As a business owner, one of the biggest challenges is keeping as much of your hard earned money as possible in your own pocket. Last year some clients of mine wanted to find a way to do just that. So I sat down with their CPA and tax attorney to come up with a solution to help do just that for this couple. Let me set the stage for what we did for them.
We’ve reached the point in our Building a Sellable Business series where you’re ready to close on your business sale! Maybe, you’ve even scheduled the closing. You’ve got your signature pen in hand, and you’re ready to sign on the dotted line. But out of nowhere, plans change. While some changes can be good, most changes before the sale of your business negatively affect the closing of your business. Changes usually mean that the buyer has changed his mind. So let’s look at 4 common reasons a buyer backs out of the sale of a business. Then, let’s figure out how to handle those disruptions.
The due diligence period has just wrapped up, and teams are finalizing everything for the sale of your business. You’re ready for the “payday” – but then you get a call from one of your exit team members. The buyer has asked for a last-minute price reduction… a re-trade. Hearing those words will either have you wondering, “what’s a re-trade?”, or if you have done this before, send you into a tailspin of anxiety. Whichever person you are, you need to know why re-trades occur in a business sale so that you can see if there is anything you can do in advance to avoid hearing that dreaded word.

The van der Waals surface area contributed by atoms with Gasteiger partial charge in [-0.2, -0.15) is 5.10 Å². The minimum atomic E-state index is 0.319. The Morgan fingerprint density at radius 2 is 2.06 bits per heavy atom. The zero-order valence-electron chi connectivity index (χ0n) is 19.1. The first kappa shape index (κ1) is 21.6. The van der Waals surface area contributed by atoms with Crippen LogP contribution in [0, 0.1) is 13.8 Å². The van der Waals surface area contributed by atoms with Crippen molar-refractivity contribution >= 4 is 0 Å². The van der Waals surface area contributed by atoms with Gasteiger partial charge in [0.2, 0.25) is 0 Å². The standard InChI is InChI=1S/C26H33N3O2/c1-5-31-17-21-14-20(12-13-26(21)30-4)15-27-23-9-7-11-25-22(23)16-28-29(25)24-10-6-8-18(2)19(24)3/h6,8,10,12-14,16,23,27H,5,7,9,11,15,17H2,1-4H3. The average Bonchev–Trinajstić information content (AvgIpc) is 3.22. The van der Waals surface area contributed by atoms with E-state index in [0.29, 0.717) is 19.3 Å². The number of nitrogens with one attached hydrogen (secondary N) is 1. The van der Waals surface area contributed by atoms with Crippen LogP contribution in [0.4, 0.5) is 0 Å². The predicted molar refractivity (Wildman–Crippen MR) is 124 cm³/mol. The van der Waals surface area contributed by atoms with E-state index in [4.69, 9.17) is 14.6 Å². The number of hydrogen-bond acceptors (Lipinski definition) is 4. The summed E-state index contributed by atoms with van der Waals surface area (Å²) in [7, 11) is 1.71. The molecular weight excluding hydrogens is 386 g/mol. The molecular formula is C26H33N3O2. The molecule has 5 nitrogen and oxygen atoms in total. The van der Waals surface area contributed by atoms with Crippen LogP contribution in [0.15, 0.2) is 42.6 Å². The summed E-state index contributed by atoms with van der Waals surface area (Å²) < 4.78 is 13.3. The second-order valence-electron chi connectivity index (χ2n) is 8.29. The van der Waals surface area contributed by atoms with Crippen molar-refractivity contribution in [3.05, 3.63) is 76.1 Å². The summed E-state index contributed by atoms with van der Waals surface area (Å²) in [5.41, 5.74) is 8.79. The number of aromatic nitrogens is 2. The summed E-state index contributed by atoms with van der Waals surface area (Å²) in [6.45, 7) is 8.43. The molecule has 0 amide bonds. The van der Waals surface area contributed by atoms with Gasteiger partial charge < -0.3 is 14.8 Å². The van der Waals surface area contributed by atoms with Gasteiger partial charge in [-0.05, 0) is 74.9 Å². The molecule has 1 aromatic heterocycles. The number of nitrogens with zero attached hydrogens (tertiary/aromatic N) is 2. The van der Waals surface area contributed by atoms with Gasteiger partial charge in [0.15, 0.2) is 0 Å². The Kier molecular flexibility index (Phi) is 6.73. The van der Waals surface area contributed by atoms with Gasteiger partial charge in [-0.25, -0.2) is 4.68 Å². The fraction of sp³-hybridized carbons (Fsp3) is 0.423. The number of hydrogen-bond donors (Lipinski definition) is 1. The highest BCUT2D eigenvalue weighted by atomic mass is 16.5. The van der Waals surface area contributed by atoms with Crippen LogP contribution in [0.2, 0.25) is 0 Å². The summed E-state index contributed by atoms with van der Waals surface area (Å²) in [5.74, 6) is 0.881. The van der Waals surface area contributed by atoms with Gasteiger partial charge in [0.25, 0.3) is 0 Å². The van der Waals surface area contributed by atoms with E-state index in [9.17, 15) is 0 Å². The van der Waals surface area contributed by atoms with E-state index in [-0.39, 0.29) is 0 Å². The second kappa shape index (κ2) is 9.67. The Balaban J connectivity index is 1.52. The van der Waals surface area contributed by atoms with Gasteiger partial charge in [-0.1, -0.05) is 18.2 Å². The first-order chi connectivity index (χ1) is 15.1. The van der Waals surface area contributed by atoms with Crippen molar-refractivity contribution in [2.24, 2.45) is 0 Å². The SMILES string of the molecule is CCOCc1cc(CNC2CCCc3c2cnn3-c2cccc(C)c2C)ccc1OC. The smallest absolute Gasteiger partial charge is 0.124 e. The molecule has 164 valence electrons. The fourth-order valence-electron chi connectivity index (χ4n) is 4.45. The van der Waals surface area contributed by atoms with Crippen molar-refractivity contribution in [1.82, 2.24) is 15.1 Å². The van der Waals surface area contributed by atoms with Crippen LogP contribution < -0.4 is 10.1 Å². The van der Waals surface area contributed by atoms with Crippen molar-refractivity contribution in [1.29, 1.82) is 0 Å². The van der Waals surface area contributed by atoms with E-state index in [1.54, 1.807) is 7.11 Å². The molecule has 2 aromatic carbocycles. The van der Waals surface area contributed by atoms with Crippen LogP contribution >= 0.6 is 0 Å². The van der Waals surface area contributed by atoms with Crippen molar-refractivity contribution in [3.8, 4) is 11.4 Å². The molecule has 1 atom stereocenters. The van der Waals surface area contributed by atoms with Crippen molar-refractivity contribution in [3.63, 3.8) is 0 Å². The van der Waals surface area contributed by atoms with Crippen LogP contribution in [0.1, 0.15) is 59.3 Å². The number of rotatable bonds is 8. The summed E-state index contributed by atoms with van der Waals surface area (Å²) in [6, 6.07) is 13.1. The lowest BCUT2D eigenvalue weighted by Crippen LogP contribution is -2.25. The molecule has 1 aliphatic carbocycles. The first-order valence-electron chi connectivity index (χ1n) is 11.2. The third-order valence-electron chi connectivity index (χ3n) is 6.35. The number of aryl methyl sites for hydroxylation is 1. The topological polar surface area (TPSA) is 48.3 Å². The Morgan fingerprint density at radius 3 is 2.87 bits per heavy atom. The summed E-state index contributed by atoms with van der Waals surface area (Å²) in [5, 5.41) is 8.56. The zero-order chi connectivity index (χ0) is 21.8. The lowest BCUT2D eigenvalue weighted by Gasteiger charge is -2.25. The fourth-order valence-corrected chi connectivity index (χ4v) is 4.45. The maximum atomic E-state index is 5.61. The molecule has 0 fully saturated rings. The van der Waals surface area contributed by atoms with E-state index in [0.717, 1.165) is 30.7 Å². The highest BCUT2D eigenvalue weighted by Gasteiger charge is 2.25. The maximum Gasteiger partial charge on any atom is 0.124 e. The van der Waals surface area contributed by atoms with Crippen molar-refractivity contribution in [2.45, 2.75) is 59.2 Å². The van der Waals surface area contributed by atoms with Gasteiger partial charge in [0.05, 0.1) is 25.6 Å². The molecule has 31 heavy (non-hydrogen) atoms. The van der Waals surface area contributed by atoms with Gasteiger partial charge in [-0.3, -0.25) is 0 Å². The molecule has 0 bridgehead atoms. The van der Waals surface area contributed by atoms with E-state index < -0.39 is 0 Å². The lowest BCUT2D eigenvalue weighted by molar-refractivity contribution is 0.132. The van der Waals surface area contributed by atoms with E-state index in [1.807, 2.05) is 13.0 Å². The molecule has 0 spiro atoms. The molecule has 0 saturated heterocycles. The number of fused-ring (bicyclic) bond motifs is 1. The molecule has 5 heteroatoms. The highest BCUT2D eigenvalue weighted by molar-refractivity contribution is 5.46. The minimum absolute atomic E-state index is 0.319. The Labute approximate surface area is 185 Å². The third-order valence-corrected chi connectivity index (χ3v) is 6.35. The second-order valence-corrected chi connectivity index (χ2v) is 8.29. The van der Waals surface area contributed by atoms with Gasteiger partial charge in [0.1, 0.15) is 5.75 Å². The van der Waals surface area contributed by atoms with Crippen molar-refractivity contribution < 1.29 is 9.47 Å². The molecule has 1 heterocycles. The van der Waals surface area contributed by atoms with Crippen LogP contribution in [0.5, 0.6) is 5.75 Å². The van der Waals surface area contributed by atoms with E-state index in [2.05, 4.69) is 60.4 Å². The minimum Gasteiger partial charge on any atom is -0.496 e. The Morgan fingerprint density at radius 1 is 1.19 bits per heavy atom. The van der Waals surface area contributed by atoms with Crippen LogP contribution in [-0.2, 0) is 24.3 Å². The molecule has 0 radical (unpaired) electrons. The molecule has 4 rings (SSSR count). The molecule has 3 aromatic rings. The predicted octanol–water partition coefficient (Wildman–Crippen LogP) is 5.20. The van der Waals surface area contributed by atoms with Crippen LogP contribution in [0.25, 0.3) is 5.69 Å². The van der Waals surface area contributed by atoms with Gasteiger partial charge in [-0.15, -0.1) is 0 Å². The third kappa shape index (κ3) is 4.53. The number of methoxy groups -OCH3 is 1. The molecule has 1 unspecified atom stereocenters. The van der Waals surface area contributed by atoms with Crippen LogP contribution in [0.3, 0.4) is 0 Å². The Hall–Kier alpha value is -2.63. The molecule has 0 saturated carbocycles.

You’ve nurtured your “business baby” for years and years and know all about it. Consequently, only you have knowledge of unrecorded company processes and procedures. You have information in your head that the buyer wants to know. In fact, his team is probably asking, “What are we missing?” The due diligence process after the buyer issues a Letter of Intent and during the drafting of the purchase agreement is perhaps one of the most stressful dealings for the business seller. Candidly, that’s because the buyer is trying to figure out why your company is not worth what you think it’s worth. The buyer is digging up dirt on your business while you’re trying to remain calm under pressure. In this post, I’m going to walk you through 6 steps in a due diligence process that will help you navigate these murky waters and finalize that protective purchase agreement.
In Post #31, I talked about how the purchase agreement can protect you, the seller against future claims and liabilities against your company. Now, I need to show you what an actual business purchase agreement looks like. Since you know that you have certain protective terms and conditions to include, you need to know where to put them. Yes, this document can protect buyers and sellers. However, it does so much more than that. Essentially, the purchase agreement outlines and answers everything about the business’s sale.
In our Building a Sellable Business series, you’re finally ready to sell! Negotiations between your team and the buyer’s team are all wrapping up. However, the last step, the closing of your business sale, hinges upon acceptance of a purchase agreement by both buying and selling agents, and many sellers gloss over the details within it to get to the closing table as quickly as possible. But now is not the time to become lax. This article is designed to give you some of the many things to look out for as you review the hundreds of pages of legal “mumbo-jumbo.” After all, the wording in the purchase agreement protects you from legal or financial risk after the sale of the business.